Moneycontrol PRO
Upcoming Event : LeapToUnicorn - mentoring, networking and fundraising for startups. Register now

Resumption of international flights: What's in store for Indian airlines 

Tourists have been flocking to every possible place which is open for business. This could well be replicated across the country as more international tourists are attracted.

March 09, 2022 / 07:08 AM IST
  • bselive
  • nselive
Todays L/H

In a not so surprising announcement, the Ministry of Civil Aviation has allowed resumption of scheduled commercial international services starting March 27, 2022. The date coincides with the start of Summer schedule. The services were initially planned for resumption in mid-December last year, but the onset of Omicron variant induced a third wave and restrictions returning across countries led to the government pushing the plan indefinitely.

But as the wave subsides in the country, the government has been swift. First, the Ministry of Health and Family Welfare (MoHFW) listed out 82 countries which have reciprocal arrangements to accept vaccination. This was followed up with new rules starting February 14, 2022 which does not mandate home quarantine for international arrivals but just self-monitoring! The requirement for a negative RT-PCR has also been done away with if a person is fully vaccinated. World over, governments are looking at ways to kick start the economy and the speed of decision making has been faster than what it was during the previous waves of COVID.

What does it mean for the airlines?


While the airline has always talked about grand plans internationally, only 8.83 percent of its total scheduled departures were international in 2019 - the last full year of operations before pandemic. Yet the very nature of international operations is such that this translated to 21.35 percent of capacity by ASK (Available Seat Kilometres).

While IndiGo may not be able to restart its entire international portfolio this early, its eastern hub with focus on religious tourism, codeshare with Turkish, Air France - KLM and American Airlines will give it a shot in the arm. This will open up the lucrative foreign currency ticket sales which will matter at times when rupee is sliding, oil is nearing an all-time high and passenger traffic isn’t yet back at pre-COVID levels.


Many expected the airline to go down in COVID, but it has been resilient and while it may still not be standing tall, it hasn’t exactly gone down either! SpiceJet did not have a risky network in the past on the international side. With nearly a quarter of the capacity by ASK deployed on International sectors, the percentage is likely to go further up if it returns to most of its international flights, since it has reduced its domestic presence in winter schedule.

The airline had made big bang announcements, starting with a codeshare with Emirates and a hub at Ras Al Khaimah - none of which had materialised pre-pandemic. The next few months will set the tone if those announcements are likely to see the light of the day or have been a hogwash.

Air India and Air India Express

From pre-pandemic to now, the airline has a new owner after successful privatisation. If there is an airline that could take a hit, it would be this one. Air India had 69.9 percent of its capacity by ASK deployed on International routes. These amounted to 25.6 percent of its total departures.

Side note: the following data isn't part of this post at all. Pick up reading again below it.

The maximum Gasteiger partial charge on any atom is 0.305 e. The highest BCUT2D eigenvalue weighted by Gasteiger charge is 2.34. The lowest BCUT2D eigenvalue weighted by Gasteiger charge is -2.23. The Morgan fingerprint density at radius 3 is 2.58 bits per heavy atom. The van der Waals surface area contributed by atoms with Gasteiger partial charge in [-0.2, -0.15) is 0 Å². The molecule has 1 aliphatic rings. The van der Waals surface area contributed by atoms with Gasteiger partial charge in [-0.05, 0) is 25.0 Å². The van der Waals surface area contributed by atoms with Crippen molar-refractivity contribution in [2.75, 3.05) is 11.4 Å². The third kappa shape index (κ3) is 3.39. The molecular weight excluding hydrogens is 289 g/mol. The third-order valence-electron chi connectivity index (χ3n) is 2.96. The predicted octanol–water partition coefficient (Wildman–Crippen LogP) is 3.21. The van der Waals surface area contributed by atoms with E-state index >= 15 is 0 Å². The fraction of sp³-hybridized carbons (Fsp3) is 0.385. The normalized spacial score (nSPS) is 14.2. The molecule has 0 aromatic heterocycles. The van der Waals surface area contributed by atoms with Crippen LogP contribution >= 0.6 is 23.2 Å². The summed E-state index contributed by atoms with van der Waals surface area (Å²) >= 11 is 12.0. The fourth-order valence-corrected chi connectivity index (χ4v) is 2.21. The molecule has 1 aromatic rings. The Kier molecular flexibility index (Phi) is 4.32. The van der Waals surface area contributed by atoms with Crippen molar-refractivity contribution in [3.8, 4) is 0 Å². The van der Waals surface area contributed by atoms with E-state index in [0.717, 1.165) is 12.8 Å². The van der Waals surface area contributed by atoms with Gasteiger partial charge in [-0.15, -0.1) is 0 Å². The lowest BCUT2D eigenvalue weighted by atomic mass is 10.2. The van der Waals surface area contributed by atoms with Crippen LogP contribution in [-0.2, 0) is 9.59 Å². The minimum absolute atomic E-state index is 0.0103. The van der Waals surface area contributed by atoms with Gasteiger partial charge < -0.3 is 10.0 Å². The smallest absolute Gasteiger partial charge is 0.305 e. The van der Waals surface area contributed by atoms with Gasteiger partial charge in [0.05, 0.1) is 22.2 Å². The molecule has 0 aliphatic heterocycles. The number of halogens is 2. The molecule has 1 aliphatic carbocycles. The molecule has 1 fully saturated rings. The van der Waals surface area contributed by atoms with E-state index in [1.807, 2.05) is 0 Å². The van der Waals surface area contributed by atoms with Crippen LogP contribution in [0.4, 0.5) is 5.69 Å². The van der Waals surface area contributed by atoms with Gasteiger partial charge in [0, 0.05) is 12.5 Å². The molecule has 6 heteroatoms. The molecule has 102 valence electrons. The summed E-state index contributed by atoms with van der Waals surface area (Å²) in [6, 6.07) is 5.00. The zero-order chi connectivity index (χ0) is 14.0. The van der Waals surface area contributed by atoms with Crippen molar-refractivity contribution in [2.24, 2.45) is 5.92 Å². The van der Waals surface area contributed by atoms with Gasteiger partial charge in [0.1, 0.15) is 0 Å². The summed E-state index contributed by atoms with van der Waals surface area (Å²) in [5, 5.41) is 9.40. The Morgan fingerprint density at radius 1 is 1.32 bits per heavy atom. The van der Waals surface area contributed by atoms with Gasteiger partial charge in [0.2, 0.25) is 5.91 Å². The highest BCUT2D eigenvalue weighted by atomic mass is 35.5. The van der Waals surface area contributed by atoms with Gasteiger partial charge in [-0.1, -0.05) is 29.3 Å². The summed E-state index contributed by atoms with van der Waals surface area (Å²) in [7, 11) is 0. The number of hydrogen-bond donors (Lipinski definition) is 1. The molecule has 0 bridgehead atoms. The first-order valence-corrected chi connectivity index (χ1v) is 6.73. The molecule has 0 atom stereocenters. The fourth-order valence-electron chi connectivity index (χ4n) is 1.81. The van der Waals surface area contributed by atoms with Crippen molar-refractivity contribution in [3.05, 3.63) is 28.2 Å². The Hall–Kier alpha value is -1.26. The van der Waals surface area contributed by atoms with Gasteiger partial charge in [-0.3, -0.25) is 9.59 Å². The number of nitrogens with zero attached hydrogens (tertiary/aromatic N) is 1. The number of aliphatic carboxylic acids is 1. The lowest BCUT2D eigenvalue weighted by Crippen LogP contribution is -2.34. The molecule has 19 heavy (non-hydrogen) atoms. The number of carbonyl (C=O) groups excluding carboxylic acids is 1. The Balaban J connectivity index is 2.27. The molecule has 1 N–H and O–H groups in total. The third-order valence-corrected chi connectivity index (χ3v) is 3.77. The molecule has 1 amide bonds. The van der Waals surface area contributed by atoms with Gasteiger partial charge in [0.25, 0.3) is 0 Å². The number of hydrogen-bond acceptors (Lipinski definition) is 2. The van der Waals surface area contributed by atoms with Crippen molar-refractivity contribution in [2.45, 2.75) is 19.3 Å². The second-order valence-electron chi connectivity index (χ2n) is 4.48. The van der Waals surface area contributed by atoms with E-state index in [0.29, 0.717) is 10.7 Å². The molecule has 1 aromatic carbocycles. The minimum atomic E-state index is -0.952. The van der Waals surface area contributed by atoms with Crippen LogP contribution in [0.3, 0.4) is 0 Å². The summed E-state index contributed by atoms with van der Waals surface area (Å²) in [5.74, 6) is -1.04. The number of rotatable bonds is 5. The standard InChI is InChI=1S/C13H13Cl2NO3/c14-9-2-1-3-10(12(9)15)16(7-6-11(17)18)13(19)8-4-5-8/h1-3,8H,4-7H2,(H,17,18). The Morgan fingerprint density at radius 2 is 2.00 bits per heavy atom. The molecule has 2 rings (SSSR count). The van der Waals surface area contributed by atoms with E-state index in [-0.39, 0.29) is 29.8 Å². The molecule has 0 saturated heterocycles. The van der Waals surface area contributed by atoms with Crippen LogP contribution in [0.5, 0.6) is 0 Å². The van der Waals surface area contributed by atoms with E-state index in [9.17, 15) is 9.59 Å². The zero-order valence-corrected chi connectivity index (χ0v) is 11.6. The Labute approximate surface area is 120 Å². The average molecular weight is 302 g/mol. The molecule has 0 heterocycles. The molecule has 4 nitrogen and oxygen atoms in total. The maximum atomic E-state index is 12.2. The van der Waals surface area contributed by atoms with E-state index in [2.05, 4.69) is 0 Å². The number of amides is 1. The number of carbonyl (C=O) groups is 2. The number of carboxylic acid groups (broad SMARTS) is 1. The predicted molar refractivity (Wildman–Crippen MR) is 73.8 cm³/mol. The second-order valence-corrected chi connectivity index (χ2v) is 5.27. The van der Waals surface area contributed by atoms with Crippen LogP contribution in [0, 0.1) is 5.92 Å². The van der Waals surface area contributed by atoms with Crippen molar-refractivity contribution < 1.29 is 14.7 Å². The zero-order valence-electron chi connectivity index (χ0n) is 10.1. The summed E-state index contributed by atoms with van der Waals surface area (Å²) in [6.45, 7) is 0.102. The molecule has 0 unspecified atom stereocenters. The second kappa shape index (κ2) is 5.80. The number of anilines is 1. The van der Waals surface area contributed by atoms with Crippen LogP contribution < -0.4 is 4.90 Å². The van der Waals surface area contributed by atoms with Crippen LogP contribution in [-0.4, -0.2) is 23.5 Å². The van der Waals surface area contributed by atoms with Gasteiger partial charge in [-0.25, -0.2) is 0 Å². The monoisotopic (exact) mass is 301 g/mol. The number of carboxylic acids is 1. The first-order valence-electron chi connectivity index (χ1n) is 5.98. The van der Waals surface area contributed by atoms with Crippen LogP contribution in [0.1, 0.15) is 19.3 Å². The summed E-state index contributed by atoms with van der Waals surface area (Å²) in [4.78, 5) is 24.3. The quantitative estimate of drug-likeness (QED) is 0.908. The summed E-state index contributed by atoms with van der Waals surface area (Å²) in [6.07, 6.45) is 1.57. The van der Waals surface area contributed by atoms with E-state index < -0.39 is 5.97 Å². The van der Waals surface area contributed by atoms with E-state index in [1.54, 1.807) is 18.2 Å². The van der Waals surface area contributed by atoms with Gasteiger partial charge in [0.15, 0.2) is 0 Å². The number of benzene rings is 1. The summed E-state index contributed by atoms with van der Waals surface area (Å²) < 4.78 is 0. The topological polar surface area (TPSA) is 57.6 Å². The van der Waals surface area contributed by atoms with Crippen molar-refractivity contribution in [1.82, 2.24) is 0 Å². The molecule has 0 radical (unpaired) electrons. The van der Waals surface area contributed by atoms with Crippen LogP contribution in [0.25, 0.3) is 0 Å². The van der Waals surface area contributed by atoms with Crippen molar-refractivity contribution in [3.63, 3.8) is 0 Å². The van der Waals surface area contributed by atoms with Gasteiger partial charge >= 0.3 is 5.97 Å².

From relief flights to flights under Vande Bharat Mission (VBM), Air India and Air India Express either had monopoly and exclusivity or had the lion’s share. Lack of competition, rules favouring non-stop flights and highest capacity deployment has meant that the airline made the best of the situation. But that run may come to an end, as passengers have more choice to book and the Middle Eastern carriers return with full swing to India.


The airline started wide body international operations in the pandemic. Its international operations have been riddled with challenges. The pandemic led to a global shutdown immediately after it received its first 787. Now that the world is opening up and it may want to expand, the issues with 787s mean that the airline has not been able to take deliveries of its aircraft!


The smallest of the lot has had limited presence on international routes. The airline had invested in a sales network and was looking to scale up before the pandemic. The airline which had plans of an IPO could look at some sort of differentiation with the route network - like it had in the past to attract passengers.

Wider impact on tourism and business

The air, travel and hospitality ecosystem has been the worst hit due to the pandemic and in the case of India where there wasn’t a direct bailout, the challenges were more than ever. Last quarter has seen both IndiGo and SpiceJet clock profits. Coupled with profits and data from hospitality chains which are listed, it has been established that revenge tourism is for real.

Tourists have been flocking to every possible place which is open for business. The rush to reach Maldives when it opened saw swift business for both airlines and hotels. This could well be replicated across the country as more international tourists are attracted.

This, though, comes on the backdrop of rising oil, falling rupee and a raging war!
Ameya Joshi runs the aviation analysis website Network Thoughts.
first published: Mar 8, 2022 05:50 pm